Slavoj Žižek: The difference between ‘woke’ and a true awakening

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Slavoj Zizek

is a cultural philosopher. He’s a senior researcher at the Institute for Sociology and Philosophy at the University of Ljubljana, Global Distinguished Professor of German at New York University, and international director of the Birkbeck Institute for the Humanities of the University of London.

The supposedly liberal ‘wokeness’ and cancel culture have little to do with awakening to what’s going on in the world and trying to change it – it’s just noise for the sake of noise, while the status-quo is carefully preserved.

The usual liberal-conservative reproach to the so-called woke cancel culture is that it is too radical: Its partisans want to destroy all statues, cleanse our museums, rewrite our entire past… in short, they want to deprive us of our entire collective memory and purify our everyday language into a flat, heavily censored jargon. However, I think Ben Burgis is right in his claim that the woke agents of cancel culture are Canceling Comedians While the World Burns: Far from being ‘too radical’, their imposition of new prohibitions and rules is one of the exemplary cases of pseudo-activity, of how to make sure that nothing will really change by pretending to act frantically. No wonder new forms of capital, in particular anti-Trump tech capitalists (Google, Apple, Facebook), passionately support anti-racist and pro-feminist struggles – ‘woke capitalism’ is our reality. One does not really change things by prescribing measures which aim at establishing a superficial ‘just’ balance without attacking the underlying causes of the imbalance.

Here is a fresh case of the politically correct struggle against privilege: California’s Department of Education proposed that the gap between well-performing students and their less able peers must disappear. Professors should hold well-performing students back and push their less intellectual peers forward, as if they were all equal in abilities. Justification? “We reject ideas of natural gifts and talents,” since “there is no cutoff determining when one child is ‘gifted’ and another is not.” The goal is thus to “replace ideas of innate mathematics ‘talent’ and ‘giftedness’ with the recognition that every student is on a growth pathway.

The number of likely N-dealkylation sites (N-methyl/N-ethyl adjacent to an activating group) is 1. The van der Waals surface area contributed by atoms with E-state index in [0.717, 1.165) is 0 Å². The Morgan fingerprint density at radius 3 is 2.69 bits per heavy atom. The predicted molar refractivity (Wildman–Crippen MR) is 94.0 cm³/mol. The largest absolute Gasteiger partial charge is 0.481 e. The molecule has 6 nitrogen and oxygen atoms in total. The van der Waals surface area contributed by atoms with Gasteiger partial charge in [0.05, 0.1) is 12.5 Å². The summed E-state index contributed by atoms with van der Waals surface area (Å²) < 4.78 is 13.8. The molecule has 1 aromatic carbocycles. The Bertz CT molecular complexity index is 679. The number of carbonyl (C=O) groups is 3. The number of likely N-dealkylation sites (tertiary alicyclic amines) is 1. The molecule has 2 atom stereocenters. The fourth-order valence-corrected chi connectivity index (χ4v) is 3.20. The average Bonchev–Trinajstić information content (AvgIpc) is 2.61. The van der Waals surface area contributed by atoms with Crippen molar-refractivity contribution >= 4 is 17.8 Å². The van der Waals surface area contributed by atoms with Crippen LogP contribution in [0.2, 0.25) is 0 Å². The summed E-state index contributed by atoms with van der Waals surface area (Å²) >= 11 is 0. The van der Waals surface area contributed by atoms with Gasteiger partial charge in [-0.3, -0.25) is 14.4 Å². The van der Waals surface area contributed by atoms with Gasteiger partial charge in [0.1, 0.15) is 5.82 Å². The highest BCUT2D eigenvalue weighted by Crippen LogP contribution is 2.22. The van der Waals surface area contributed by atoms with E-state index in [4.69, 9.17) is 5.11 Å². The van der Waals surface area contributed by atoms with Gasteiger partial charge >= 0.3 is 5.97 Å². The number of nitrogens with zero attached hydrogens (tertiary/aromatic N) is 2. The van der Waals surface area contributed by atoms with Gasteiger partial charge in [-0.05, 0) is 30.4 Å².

This is a showcase of fake egalitarianism destined to just breed envy and hatred. We need good mathematicians to do serious science, and the proposed measures certainly don’t help in this regard. The solution? Why not more access to good education for everyone, better living conditions for the poor? And it is easy to imagine the next step in this direction of the false egalitarianism: Is not the fact that some individuals are much more sexually attractive than others also a case of supreme injustice? So should we not invent some kind of push towards equity in enjoyment also, a way to hold the more attractive back, since there is no cutoff determining when one person is sexually attractive and another is not? Sexuality effectively is a domain of terrifying injustice and imbalance… Equity in enjoyment is the ultimate dream of false egalitarianism.